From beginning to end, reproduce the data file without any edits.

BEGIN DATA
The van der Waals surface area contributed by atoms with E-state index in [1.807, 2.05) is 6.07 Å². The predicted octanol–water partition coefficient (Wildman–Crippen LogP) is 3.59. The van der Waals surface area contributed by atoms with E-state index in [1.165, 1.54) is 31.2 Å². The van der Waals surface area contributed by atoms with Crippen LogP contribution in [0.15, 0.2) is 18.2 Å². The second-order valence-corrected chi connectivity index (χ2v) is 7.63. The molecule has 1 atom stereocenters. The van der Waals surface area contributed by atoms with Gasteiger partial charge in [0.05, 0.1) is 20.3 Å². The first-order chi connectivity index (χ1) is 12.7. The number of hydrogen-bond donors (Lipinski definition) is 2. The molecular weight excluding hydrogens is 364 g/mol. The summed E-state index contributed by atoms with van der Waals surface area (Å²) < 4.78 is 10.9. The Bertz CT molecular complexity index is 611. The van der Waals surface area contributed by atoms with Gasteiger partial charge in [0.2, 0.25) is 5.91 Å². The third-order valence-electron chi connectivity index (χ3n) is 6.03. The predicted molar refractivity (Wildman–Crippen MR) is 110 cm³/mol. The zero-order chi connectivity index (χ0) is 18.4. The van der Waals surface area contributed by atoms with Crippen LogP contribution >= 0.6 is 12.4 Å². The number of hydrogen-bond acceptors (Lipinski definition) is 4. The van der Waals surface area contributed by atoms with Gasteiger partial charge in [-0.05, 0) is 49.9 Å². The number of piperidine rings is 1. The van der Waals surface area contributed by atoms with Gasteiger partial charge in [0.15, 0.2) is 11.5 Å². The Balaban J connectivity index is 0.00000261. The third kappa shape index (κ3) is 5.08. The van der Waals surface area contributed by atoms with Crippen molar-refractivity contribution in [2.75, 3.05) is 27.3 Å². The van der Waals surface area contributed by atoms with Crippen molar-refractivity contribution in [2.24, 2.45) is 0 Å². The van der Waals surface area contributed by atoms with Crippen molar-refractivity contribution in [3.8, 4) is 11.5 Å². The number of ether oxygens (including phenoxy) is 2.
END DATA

The van der Waals surface area contributed by atoms with E-state index in [1.807, 2.05) is 6.07 Å². The predicted octanol–water partition coefficient (Wildman–Crippen LogP) is 3.59. The van der Waals surface area contributed by atoms with E-state index in [1.165, 1.54) is 31.2 Å². The van der Waals surface area contributed by atoms with Crippen LogP contribution in [0.15, 0.2) is 18.2 Å². The second-order valence-corrected chi connectivity index (χ2v) is 7.63. The molecule has 1 atom stereocenters. The van der Waals surface area contributed by atoms with Gasteiger partial charge in [0.05, 0.1) is 20.3 Å². The first-order chi connectivity index (χ1) is 12.7. The number of hydrogen-bond donors (Lipinski definition) is 2. The molecular weight excluding hydrogens is 364 g/mol. The summed E-state index contributed by atoms with van der Waals surface area (Å²) < 4.78 is 10.9. The Bertz CT molecular complexity index is 611. The van der Waals surface area contributed by atoms with Gasteiger partial charge in [0.2, 0.25) is 5.91 Å². The third-order valence-electron chi connectivity index (χ3n) is 6.03. The predicted molar refractivity (Wildman–Crippen MR) is 110 cm³/mol. The zero-order chi connectivity index (χ0) is 18.4. The van der Waals surface area contributed by atoms with Crippen LogP contribution >= 0.6 is 12.4 Å². The number of hydrogen-bond acceptors (Lipinski definition) is 4. The van der Waals surface area contributed by atoms with Gasteiger partial charge in [-0.05, 0) is 49.9 Å². The number of piperidine rings is 1. The van der Waals surface area contributed by atoms with Gasteiger partial charge in [0.15, 0.2) is 11.5 Å². The Balaban J connectivity index is 0.00000261. The third kappa shape index (κ3) is 5.08. The van der Waals surface area contributed by atoms with Crippen molar-refractivity contribution in [2.75, 3.05) is 27.3 Å². The van der Waals surface area contributed by atoms with Crippen molar-refractivity contribution in [2.24, 2.45) is 0 Å². The van der Waals surface area contributed by atoms with Crippen molar-refractivity contribution in [3.8, 4) is 11.5 Å². The number of ether oxygens (including phenoxy) is 2.